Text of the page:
NEWS BRIEFS: 'Average' Adam Takes Trenk

04/06/2004 AT 01:00 PM EDT

PICKED: "Average Joe: Adam Returns" star Adam Mesh, 29, who was rejected by Melana Scantlin during the December finale of the original "Average Joe" series, made his final selection on the NBC show Monday night. And the lucky winner was Samantha Trenk, 24, from Bedminster, N.J. The show was taped three weeks ago, though the outcome was kept secret. On Monday's "Ellen DeGeneres Show," Mesh (without revealing his selection) told DeGeneres that he's stayed in touch with his choice and they talk every day, a fact Trenk confirmed on Tuesday morning's news programs.

SAVED: Diana Ross was spared a return to the slammer (for driving drunk) when an Arizona judge on Monday decreed that she had fulfilled the terms of her two-day sentence, reports Reuters. Magistrate T. Jay Cranshaw said last month that the Supreme diva, 60, would have to return to jail after learning that she had left a Connecticut jail three times while serving her 48-hour sentence and had been released for good an hour early.


QUOTED: "I didn't cry, but I felt like I was about to for like seven hours." -- Matthew Perry, 37, to New York's Daily News, on finishing Friends"


CAST: "Legally Blonde" favorite Reese Witherspoon, 28, will star in and produce "Sports Widow," a romantic comedy about a woman who betters her football-obsessed husband by becoming an expert on the sport, says Reuters-Hollywood Reporter. "Romy and Michele's High School Reunion" filmmaker David Mirkin will direct.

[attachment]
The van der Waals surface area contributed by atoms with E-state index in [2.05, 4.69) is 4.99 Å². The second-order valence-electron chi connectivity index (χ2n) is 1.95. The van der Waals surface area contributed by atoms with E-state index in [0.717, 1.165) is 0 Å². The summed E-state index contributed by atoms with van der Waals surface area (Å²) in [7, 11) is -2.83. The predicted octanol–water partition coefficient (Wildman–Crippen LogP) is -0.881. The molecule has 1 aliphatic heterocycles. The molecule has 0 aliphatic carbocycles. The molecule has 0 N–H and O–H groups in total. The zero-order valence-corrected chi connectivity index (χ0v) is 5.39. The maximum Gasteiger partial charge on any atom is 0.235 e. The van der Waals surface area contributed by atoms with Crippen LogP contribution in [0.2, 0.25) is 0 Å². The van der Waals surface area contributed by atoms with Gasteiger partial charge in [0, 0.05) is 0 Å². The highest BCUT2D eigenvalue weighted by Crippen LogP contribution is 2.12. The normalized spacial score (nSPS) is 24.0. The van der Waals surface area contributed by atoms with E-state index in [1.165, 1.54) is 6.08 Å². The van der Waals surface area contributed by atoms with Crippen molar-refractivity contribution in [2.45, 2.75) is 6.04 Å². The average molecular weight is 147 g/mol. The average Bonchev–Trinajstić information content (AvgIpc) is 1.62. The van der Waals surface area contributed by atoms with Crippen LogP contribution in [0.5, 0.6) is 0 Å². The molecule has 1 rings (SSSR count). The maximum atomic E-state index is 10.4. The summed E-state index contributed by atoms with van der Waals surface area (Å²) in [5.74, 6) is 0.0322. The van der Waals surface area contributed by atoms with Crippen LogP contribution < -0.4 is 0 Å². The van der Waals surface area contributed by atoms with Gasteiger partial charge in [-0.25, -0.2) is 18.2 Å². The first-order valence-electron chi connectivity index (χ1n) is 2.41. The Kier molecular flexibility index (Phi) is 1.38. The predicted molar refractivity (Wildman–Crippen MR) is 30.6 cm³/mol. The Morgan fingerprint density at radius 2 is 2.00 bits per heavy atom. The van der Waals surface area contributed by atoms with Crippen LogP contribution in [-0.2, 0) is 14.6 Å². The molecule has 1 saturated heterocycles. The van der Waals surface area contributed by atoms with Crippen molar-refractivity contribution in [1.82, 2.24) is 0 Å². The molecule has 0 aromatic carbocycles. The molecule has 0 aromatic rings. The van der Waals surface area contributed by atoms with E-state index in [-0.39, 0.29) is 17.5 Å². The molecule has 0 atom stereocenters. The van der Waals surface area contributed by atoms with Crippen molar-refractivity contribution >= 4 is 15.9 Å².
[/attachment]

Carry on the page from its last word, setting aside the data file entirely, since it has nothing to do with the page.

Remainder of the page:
WON: "I Am My Own Wife," by playwright Doug Wright, 41, took the 2004 Pulitzer Prize for drama, announced Monday. The one-man show tells the story of a real-life German transvestite, born Lothar Berfelde, who survived not only the Nazis but the Communists, without relinquishing her unusual sexual identity. "As a boy growing up in Bible Belt Texas," Wright tells AP, "I'd always felt very negatively about my own sexuality and I thought, 'Here's someone who lived an uncompromising life in the face of the two most repressive regimes that Western culture has ever produced.'"

SOLICITED: Some subscribers to the 13-year-old Martha Stewart Living magazine have received a multiple-choice questionnaire from the magazine, to gauge their reactions to such possibilities as replacing features that carry the disgraced domestic diva's name, reports The New York Times. Among the queries: "If Martha Stewart had to go to jail, do you think changing the name of Martha Stewart Living is a good idea or a bad idea?" A statement from the magazine said a number of possibilities are being considered.

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